Where do Fonseka’s paths of glory lead Lanka?
When civilians make an awful mess of things in running a country, the tendency among a section of the population, particularly among ‘old soldiers’, is to cry out for the military. Recently an old soldier was expostulating: ‘Bloody hell they can’t even conduct an examination for school children let alone kill bloody mosquitoes. At least they’ve had the sense to ask the army to take on the bloody Dengue menace’.
While we wish the army success in this latest ‘humanitarian war’ against Dengue, our confidence in military rule is not as great when we consider military rule in some countries for quite some time.
Our friendly neighbour Pakistan has been under the military jackboot for more than half the time after Independence. Civilian governments were permitted to exist by the grace of the Pakistan military and were thrown out when they failed to march in step to army commands. But can a country be in a worse state today than Pakistan is?
Libya had the mercurial Muammar Gaddafy for four decades. Libyans under the military jackboot of this eccentric egomaniac finally rose to overthrow him, undoubtedly helped by the Western powers.
Egypt is another country that has been under Generals since the fifties since Gamal Abdel Nasser ended Egyptian monarchy and declared it a republic. Gen. Hosni Mubarak was the last military strongman who ruled this land of the Pharaohs for over three decades. The military has not by tradition confined itself to barracks but expanded into various forms of business and today even after an immensely popular revolution, the military establishment is tenaciously holding on to power. These are good but fearsome examples of the military grabbing civilian power.
In Sri Lanka former Army Commander General Sarath Fonseka is now re-entering the political field after his first abortive attempt at presidency that landed him in jail. Fonseka undoubtedly is one of the most committed and valiant soldiers of Sri Lanka who led Sri Lankan troops to victory in the first ever war defeating the most serious threat to the country’s integrity since the conquest of the British.
But military heroism is not a qualification for leadership in civilian governance. Georges Clemenceau, a French political leader in the 19th Century, is attributed with the saying: ‘War is far too important subject to be left to generals’. If even war cannot be left to the sole discretion of military leaders, civilian governance should certainly not be for military types.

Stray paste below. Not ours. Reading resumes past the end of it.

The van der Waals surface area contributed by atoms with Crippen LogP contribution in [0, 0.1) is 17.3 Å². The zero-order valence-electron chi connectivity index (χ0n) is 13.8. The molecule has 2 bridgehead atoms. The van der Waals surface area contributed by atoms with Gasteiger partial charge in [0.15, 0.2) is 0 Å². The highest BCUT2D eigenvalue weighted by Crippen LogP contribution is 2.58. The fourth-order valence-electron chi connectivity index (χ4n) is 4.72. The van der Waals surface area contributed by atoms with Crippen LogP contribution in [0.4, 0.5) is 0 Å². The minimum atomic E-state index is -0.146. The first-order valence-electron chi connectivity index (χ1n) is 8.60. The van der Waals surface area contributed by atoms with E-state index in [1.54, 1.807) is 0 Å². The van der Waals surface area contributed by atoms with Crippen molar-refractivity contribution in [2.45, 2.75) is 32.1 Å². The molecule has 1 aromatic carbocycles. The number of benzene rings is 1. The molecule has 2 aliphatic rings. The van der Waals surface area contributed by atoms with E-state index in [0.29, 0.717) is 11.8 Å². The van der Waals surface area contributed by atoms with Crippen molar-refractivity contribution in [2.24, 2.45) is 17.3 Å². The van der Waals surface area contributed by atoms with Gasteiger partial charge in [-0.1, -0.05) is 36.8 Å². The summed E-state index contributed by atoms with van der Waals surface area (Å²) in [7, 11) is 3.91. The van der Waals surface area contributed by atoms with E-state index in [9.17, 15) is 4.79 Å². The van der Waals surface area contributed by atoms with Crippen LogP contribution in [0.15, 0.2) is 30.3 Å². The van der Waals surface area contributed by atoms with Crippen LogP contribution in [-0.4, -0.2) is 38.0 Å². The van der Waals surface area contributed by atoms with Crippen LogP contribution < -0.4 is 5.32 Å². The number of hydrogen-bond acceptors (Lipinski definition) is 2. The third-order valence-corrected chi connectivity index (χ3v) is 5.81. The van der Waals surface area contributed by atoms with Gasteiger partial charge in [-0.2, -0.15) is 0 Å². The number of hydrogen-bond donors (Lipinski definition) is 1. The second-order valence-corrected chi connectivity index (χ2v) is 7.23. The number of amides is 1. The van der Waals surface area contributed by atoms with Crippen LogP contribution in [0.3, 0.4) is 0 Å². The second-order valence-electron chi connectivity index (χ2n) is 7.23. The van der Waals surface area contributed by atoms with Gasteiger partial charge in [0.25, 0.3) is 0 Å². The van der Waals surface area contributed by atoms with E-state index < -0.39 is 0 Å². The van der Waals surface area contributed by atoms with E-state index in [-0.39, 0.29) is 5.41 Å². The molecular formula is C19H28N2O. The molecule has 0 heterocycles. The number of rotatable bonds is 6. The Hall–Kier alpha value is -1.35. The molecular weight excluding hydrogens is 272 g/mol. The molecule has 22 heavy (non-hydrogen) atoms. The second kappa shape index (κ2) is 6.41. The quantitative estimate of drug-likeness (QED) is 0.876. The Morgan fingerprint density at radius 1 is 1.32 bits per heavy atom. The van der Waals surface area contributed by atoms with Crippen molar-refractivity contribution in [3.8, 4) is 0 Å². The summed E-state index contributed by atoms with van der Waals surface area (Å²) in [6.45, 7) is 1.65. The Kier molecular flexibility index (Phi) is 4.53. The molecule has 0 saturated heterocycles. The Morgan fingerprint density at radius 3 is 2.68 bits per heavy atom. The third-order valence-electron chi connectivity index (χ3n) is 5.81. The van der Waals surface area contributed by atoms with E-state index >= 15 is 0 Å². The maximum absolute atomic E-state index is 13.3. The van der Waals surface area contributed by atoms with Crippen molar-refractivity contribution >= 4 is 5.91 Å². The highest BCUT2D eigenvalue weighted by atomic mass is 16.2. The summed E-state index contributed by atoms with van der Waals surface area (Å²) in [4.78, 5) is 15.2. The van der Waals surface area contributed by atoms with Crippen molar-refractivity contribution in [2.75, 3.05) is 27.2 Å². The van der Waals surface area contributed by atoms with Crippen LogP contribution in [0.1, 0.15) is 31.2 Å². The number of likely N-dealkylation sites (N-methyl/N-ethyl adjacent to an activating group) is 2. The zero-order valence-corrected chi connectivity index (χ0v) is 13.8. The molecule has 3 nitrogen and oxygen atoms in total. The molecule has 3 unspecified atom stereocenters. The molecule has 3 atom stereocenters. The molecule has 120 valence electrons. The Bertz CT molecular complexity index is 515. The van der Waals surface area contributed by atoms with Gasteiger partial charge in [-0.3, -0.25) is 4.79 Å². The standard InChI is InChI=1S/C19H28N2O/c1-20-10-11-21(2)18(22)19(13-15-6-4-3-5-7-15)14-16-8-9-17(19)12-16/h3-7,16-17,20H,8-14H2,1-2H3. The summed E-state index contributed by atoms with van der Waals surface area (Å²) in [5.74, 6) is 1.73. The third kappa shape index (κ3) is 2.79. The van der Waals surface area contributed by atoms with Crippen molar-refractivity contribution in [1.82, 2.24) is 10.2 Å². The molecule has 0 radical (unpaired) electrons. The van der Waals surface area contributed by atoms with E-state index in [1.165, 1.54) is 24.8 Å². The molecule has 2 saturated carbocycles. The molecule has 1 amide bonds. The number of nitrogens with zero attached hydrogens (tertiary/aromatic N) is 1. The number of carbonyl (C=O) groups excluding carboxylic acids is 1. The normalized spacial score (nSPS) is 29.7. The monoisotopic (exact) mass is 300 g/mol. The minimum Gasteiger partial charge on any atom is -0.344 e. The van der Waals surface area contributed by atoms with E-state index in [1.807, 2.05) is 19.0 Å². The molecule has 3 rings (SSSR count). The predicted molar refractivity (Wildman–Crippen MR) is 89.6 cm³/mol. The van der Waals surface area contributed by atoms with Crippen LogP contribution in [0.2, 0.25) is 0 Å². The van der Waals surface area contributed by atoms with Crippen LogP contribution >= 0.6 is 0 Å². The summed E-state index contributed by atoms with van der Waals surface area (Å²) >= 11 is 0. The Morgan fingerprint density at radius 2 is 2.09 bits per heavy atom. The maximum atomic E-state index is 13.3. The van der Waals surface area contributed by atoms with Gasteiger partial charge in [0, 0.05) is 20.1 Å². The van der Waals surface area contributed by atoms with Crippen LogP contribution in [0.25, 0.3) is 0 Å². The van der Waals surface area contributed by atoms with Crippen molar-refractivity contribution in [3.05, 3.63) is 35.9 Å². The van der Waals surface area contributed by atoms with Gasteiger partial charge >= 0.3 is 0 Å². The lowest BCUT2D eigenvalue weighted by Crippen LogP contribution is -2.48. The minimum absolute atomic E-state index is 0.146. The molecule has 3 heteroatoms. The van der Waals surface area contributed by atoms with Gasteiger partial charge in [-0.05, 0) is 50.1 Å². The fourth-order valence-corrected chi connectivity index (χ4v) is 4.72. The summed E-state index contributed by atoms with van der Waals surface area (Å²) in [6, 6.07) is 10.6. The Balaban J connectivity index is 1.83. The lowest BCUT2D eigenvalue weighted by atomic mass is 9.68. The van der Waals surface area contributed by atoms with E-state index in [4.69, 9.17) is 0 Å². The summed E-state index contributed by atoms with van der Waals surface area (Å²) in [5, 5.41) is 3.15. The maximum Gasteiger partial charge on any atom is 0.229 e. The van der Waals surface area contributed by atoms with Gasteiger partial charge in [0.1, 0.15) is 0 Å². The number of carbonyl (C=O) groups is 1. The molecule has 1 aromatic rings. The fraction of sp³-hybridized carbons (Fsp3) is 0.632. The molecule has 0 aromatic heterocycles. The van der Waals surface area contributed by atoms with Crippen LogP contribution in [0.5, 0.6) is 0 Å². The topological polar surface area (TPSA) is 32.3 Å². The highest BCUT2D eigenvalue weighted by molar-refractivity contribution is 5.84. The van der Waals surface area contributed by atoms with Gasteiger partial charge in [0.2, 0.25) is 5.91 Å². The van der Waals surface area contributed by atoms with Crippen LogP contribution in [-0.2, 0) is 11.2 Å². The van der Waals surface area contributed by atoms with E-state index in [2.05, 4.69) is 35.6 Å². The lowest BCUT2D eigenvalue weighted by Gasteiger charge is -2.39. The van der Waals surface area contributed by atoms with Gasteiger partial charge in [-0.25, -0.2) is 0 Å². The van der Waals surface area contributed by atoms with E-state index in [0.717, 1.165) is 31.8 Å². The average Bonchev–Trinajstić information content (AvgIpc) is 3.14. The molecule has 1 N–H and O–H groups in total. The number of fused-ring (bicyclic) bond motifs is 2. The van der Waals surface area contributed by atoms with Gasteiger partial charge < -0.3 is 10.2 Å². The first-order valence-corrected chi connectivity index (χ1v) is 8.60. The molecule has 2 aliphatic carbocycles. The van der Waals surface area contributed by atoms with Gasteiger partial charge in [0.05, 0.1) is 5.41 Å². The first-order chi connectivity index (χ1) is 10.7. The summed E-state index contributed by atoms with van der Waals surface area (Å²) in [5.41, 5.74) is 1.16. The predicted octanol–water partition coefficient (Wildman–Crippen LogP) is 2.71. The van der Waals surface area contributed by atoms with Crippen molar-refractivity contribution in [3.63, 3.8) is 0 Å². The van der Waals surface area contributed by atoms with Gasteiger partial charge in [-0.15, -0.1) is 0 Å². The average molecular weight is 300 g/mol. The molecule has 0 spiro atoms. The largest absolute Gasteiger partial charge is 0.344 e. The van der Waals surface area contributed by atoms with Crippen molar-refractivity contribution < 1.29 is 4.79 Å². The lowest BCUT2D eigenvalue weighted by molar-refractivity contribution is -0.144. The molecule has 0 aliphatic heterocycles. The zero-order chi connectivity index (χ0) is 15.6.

It would be said that Fonseka is seeking power through the ballot and not the bullet or the bayonet. But the Sri Lankan voters should not merely go by political pledges and commitments made. It’s a global experience that promises made by politicians – military or civilian – is to gain power to be forgotten soon. There are many factors to be considered before a voter casts the ballot for Fonseka because of his military background.
His demeanour and attitude as a military man is seen by the public as one of aggressiveness, haughtiness and rudeness typical of a military commander. Such an attitude can be appreciated in the barrack room or the parade grounds. But can such military brashness be compatible with quiet, staid, dignified and polished attitude associated with the chanceries of power? The basic question about Fonseka is whether he would fit into the office of the highest in the land – presidency.
Would it be a case of putting a bull in a China shop?
No doubt Sri Lanka has had and continues to have many such bovine species of varying temperaments in our pottery shops – valang kades. But that should not be a precedent to having the most exuberant of all buffaloes in the valang kade. We are fast running out of pottery.
In the last presidential election Fonseka became the obvious choice to lock horns with Mahinda Rajapaksa who was claiming to have led the armed forces to victory in the separatist war against terrorism. We all are well aware about the claimants and claims made on the ‘Gold’ for the victory against terrorism. Whether the claimants are those armchair strategists who fought the war from air conditioned chambers in Colombo or the humble rural and urban youth who in unprecedented acts of heroism stood against impregnable advancing armoured vehicles and blew themselves up, the people have decided. But it is time to see beyond the human carnage. Most of us tend to forget the fact that that ‘War’ is now three years past and that we have to reap the benefits of ending that human carnage and not seek power and glory in the horrendous acts that wiped out the flower of our youth.
However, the politics of the country has boiled down to the question: Who won the war? On the one hand we have the Rajapaksas – Mahinda and Gotabhaya seeking immortality as saviours of the Sinhala nation. Fonseka is also staking his claim.
The fear of Fonseka’s desire for militarization – he wanted the army to be doubled in strength soon after the victory – is now matched by the Rajapaksa regime’s military expansion into the labyrinths of ‘urban development’. Thus Fonseka continues to be a creation of Rajapaksa muddle headedness. Is Sri Lanka heading for militarisation of government despite the disasters caused by generals in countries like Pakistan, Libya and Egypt?
The majority of Sinhala people, after years of war hysteria, have gone on for three years of war euphoria. But for how long? No country can go on and on with the glories of the battlefield. It’s time the Rajapaksa’s called it off and Fonseka, if he wants to lead the country, spells out his battle plans to boost the economy and stop patting himself vigorously in his back.